The Final Presidential Debate–Revisited 10/23/2012
As expected, opinions on who was the winner in last night’s Presidential debate tends to run along partisan lines. Both camps are claiming victory for their candidate in a debate which was ostensibly all about foreign policy questions. According to the Huffington Post’s analysis of a CNN poll, Obama was the big winner. In contrast, numerous articles posted to Townhall.com make a strong case for the Republican candidate. Supporter’s of both candidates pick and choose the story line which puts their candidate in the best light.
As an admitted Romney supporter, I’ll make the case that it all depends. If the voter continues to accept the narrative presented by the President, than he is the clear winner. If the voter does some fact checking and realizes that President Obama’s words describe a world view that doesn’t always conform to reality than Mr. Romney wins going away. As with the previous debates, particularly the second one, choosing a winner of the debate all depends on whether the observer gives points to the candidate for forcefully defending an otherwise invalid position, or whether those remarks must be empirically true.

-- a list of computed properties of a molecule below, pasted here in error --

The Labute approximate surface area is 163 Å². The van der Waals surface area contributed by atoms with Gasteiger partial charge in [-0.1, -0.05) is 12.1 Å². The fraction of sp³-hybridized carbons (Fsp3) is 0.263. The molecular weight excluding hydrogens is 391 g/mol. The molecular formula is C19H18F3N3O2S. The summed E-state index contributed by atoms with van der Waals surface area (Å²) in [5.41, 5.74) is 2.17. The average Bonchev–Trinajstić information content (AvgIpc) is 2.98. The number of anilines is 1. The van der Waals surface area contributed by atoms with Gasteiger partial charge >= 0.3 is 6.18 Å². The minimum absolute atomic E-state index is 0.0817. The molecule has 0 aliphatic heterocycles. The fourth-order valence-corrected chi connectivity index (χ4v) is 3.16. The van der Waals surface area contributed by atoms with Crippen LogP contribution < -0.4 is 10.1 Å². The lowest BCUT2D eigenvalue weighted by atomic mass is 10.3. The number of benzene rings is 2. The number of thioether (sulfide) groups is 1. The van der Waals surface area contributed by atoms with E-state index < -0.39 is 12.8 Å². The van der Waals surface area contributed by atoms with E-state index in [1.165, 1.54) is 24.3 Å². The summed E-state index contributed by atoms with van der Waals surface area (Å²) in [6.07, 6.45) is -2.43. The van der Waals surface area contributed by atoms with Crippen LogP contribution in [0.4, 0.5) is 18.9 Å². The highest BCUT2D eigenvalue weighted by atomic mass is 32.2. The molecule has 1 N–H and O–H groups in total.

Most agree that Mr. Romney looked and acted “presidential”, which cannot do anything but help his chances. He also showed a marked ability to discuss a wide range of issues from a knowledgeable and principled position. Subjectively, and admittedly so, I found myself thinking of a puppet when watching Mr. Obama regurgitate his talking points. At times I really wondered if he was receiving instructions and suggested responses via some kind of hidden ear piece. With two weeks to go, it all comes down to whether the voter decides to believe his own lying eyes or the fanciful narrative of the President who continues to run against the incumbent. Somehow it seems a bit strange to hear the President making many of the same promises as four years ago and one feels almost compelled to ask what about the last four years. He’s desperate. He’s hanging on. The question remains as to whether that will be enough. It’s up to the undecided voter to make that decision.
Victory seems to have come down to who has the ball in the final seconds of the game.
Thank you for your interest and, as always, I appreciate any feedback.